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Effect of time in prison on prisoners’ use of coping strategies

Phil Reed (Swansea University, Swansea, UK)
Yousef Alenazi (Swansea University, Swansea, UK)
Fenella Potterton (Swansea University, Swansea, UK)

International Journal of Prisoner Health

ISSN: 1744-9200

Article publication date: 1 January 2009



Prisoners from two institutions (a low security and a high security prison) were studied to explore the coping strategies used in stressful situations, and the relationship between prison sentence length and the coping strategies employed. Prisoners completed the Eysenck Personality Questionnaire, and the Ways of Coping Scale. Coping strategies that focused on emotions, rather than on the source problem, were found to be most often employed. Shorter‐term prisoners adopted problem‐focused strategies more than longer‐term prisoners, while longer‐term prisoners adopted emotion‐focused strategies more than shorter‐term prisoners. These results are discussed with reference to the influence of the environment on coping strategy.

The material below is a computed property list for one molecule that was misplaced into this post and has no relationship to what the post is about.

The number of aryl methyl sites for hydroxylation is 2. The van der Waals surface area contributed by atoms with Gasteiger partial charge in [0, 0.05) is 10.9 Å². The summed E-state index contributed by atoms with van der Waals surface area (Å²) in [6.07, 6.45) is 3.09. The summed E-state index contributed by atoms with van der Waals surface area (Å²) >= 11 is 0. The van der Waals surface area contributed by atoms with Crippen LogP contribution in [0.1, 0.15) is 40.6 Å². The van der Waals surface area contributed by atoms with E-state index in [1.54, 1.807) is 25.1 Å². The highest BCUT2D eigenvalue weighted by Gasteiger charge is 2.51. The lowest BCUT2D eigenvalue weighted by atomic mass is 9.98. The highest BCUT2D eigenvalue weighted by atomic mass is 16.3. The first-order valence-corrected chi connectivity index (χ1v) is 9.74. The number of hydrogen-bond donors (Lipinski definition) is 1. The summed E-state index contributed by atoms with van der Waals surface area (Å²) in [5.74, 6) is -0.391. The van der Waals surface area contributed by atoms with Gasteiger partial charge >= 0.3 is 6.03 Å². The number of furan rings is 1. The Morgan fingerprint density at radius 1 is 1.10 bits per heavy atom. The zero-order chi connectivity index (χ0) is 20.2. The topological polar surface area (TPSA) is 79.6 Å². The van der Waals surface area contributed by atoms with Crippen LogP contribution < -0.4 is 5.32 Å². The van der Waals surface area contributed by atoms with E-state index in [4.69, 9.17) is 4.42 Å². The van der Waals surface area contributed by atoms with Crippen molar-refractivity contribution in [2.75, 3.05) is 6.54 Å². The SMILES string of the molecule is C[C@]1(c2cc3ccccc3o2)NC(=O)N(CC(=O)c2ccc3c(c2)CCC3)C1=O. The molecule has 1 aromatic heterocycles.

Reed, P., Alenazi, Y. and Potterton, F. (2009), "Effect of time in prison on prisoners’ use of coping strategies", International Journal of Prisoner Health, Vol. 5 No. 1, pp. 16-24.



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Copyright © 2009, Emerald Group Publishing Limited

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